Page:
I love Christmas: the music, the parties, and oh, the food! Candy canes, egg nog, and last but certainly not least, the cookies. It isn’t Christmas without a gingerbread cookie or two, is it?
Now, I love to bake, but there are so many different types of holiday cookies, I couldn’t possibly bake them all myself. So, a few years ago, I started coordinating a Christmas cookie exchange with a few friends from work. In case you aren’t familiar with the model, here’s how it works: participants sign up in advance to make one type of cookie. Everyone brings the same number and swaps ‘em for the others, as equally as possible (the typical cookie exchange is usually done by moms, who bake dozens of cookies and swap ‘em so they don’t have to deal with the onslaught of classroom and holiday soiree baking, they can freeze their goodies and thaw as needed). I find the en-masse model a weeee bit excessive — frankly, if I had 6 dozen cookies in the house, my boyfriend and I would likely eat them all, which isn’t good for anyone, is it?
The end result is a solid assortment of holiday treats to take home and enjoy, and share with family and friends, without clocking an excessive amount of time in the kitchen.
Here’s a piece I wrote on the annual cookie exchange tradition for Pique Newsmagazine in Whistler last year:
Nothing says Christmas like cookies
By Holly Fraughton
It’s pretty easy to get caught up in the hustle of the holidays. Between getting all your shopping done, going to Christmas parties and, oh yeah, that little thing called work, the entire month of December tends to just fly by. Even after I put up the tree this year and mailed out my Christmas cards (yes, snail-mail ones), it still didn’t feel quite like Christmas.
Maybe it’s because I’m so far from home and family and all of the traditions that come along with the season. I know that there won’t be any of my mom’s chocolate-covered peanut butter balls or rum cake, or my grandmother’s Christmas Eve seafood chowder, or the big Boxing Day get-together that sees one side of my family (aunts, uncles, cousins, their kids and spouses) crammed into my grandmother’s house for an incredible potluck spread.
But there’s one thing that never fails to get me in the holiday spirit: baking Christmas cookies. Yep, I plug in the lights on the tree, crank some Christmas tunes (Shaw digital cable has an unbelievably lame selection of holiday music on their digital music channels) and bust out my baking sheets. Don’t judge me.
I whipped up my first batch of butter cookies (kinda like simple sugar cookies) last week, painstakingly kneading the dough, rolling it out and stamping snowflake shapes. I popped them in the oven, filling the whole house with the yummy aroma of freshly baked cookies, and packed them up to decorate later (after sampling one or two, of course). Yes, it was beginning to look a lot like Christmas!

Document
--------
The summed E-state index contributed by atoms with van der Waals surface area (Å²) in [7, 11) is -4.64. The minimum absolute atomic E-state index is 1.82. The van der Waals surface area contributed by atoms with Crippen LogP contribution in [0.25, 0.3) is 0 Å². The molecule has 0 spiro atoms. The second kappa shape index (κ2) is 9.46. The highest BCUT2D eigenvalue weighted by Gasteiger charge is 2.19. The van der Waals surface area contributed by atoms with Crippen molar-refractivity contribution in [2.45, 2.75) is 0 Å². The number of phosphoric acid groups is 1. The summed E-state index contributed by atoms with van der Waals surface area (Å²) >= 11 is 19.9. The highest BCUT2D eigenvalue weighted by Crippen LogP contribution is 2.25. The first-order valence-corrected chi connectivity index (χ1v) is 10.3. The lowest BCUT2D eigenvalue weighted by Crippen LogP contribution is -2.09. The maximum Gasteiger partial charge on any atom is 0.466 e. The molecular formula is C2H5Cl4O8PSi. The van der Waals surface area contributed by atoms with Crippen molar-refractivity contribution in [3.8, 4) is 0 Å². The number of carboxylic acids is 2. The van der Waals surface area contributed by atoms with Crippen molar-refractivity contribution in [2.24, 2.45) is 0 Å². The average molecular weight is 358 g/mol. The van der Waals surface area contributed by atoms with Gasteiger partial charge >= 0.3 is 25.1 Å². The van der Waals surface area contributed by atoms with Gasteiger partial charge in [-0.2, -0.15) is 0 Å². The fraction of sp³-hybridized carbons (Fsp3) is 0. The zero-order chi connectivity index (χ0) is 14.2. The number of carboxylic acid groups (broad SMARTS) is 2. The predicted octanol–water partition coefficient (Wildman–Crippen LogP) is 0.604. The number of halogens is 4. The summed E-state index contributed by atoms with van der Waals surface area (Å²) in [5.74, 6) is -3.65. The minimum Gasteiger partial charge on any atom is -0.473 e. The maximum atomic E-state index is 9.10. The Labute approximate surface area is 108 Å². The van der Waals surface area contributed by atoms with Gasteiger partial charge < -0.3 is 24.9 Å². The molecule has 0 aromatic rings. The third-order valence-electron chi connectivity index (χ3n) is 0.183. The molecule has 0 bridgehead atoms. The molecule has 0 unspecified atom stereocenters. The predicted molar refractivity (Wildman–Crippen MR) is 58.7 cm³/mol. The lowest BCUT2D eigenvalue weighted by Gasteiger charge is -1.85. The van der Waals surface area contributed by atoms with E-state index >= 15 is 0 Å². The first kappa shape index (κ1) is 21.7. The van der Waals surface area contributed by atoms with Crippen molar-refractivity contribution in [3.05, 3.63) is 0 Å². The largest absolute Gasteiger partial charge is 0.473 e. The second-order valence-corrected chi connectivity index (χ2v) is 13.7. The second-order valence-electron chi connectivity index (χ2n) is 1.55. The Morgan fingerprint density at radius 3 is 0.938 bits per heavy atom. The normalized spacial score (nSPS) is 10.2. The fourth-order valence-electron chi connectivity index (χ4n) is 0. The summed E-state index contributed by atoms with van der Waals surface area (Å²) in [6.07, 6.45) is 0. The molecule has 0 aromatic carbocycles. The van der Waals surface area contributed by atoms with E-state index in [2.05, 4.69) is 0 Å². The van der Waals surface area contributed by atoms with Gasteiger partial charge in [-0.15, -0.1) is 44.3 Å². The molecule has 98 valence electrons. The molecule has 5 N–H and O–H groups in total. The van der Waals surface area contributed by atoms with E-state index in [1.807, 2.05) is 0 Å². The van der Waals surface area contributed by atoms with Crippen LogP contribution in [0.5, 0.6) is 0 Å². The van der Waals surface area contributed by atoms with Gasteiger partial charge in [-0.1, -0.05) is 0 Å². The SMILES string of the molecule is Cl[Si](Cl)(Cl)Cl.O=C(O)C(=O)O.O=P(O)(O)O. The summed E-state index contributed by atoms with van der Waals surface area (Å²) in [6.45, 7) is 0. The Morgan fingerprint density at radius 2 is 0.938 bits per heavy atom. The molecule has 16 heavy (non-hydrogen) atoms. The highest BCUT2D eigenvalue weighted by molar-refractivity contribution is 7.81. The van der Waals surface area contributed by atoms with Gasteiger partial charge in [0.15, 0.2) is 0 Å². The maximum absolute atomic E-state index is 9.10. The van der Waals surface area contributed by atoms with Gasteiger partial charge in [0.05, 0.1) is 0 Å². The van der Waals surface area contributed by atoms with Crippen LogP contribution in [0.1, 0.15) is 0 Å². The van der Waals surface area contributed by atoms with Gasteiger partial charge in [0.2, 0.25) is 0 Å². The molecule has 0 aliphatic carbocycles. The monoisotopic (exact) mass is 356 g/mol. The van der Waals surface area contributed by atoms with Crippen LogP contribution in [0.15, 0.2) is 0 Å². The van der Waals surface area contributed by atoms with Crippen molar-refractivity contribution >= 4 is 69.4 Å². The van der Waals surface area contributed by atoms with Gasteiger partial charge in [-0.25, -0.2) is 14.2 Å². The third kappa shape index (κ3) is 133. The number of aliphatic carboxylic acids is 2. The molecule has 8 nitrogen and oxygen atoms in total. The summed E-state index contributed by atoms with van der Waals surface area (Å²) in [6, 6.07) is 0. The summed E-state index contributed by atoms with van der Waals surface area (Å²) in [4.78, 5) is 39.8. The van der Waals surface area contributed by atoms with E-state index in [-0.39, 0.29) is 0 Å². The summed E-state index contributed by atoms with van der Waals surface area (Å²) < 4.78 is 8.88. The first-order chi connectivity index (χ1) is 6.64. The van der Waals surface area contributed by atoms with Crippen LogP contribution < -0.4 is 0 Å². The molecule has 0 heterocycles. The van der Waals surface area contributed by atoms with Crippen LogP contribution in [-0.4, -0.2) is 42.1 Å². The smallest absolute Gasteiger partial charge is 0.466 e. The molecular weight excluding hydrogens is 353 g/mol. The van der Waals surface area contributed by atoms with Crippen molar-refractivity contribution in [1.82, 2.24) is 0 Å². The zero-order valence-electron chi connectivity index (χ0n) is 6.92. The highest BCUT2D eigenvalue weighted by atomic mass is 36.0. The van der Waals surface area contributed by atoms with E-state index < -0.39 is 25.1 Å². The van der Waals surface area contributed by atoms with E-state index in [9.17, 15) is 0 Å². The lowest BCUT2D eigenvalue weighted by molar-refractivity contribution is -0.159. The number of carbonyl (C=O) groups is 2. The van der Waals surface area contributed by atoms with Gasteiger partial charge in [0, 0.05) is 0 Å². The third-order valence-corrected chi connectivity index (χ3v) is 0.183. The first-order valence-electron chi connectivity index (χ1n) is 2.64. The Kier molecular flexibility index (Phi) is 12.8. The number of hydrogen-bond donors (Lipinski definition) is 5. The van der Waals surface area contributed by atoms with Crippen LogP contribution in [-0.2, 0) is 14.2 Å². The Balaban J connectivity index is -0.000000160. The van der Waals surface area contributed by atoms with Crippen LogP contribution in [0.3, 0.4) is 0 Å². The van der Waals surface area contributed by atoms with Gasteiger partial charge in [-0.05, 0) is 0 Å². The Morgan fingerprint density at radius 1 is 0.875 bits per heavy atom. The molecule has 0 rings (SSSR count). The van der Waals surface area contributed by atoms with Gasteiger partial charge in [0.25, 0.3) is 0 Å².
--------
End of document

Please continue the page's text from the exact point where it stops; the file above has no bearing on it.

That batch was just the first of many that will come out of my kitchen this winter. I also plan to make the aforementioned chocolate peanut butter balls (which are so good that a friend with peanut allergies actually ate three before he realized what was in them and we had to call an ambulance to the Christmas party – true story) and gingerbread people, of course! But I still haven’t quite decided which I’ll be bringing to the Pique’s annual cookie exchange.
We started the inter-office cookie exchange back in 2008, recruiting bakers and non-bakers alike to whip up a few dozen of their favourite cookies to swap for the others. Now, the traditional “cookie exchange” model usually involves about eight people (like busy moms) who bake five to six dozen cookies of one type, then trade them so they don’t have to do any additional baking over the holidays. But in our office, there are probably more non-bakers than bakers, so asking people to churn out 72 unburnt cookies is a bit unrealistic. By scaling down the number and inviting more people, we always end up with a delicious tin-full of goodies, though you probably only get two or three of each kind.
Somehow, our festive and friendly “exchange” has morphed into a “bake-off” – I guess we’re a pretty competitive bunch here at Pique – and people take a lot of pride in their cookie creations. I’m thinking we may need to institute some sort of prize; perhaps a trophy? Anyone know where I can get my hands on a cookie-shaped trophy?
Anyways, last year, we had a pretty impressive spread: think rum balls, white chocolate macadamia nut, gingersnaps, chocolate pecan slices and many more sweet treats. There are absolutely no store-boughts permitted (that rule was instituted after a few unnamed male staffers decided to take the lazy way out and buy a package of Dad’s oatmeal cookies on the way to work). But the real trick is to make sure that there are no duplicates – only one person can bring gingerbread, etc… – so everyone takes home an awesome assortment of cookies.
I’m leaning towards the sugar cookie cutouts I brought last year, but that seems a bit boring and safe. So I’ve dug out my handy copy of Better Homes and Gardens: Ultimate Cookies and after leafing through pages of drool-inducing photos and recipes, I think I’ve narrowed it down to mini milk chocolate cookie sandwiches, bocca di nonna with earl grey ganache, or mocha wands – sumptuous sticks that look just perfect for stirring up a latte, biscotti-style. Who knows, maybe I’ll have to make all three…
Throw in a few glasses of eggnog to accompany the cookie feast, and we’ll be well on our way to a pre-Christmas sugar coma. I’ll drink to that! Happy holidays!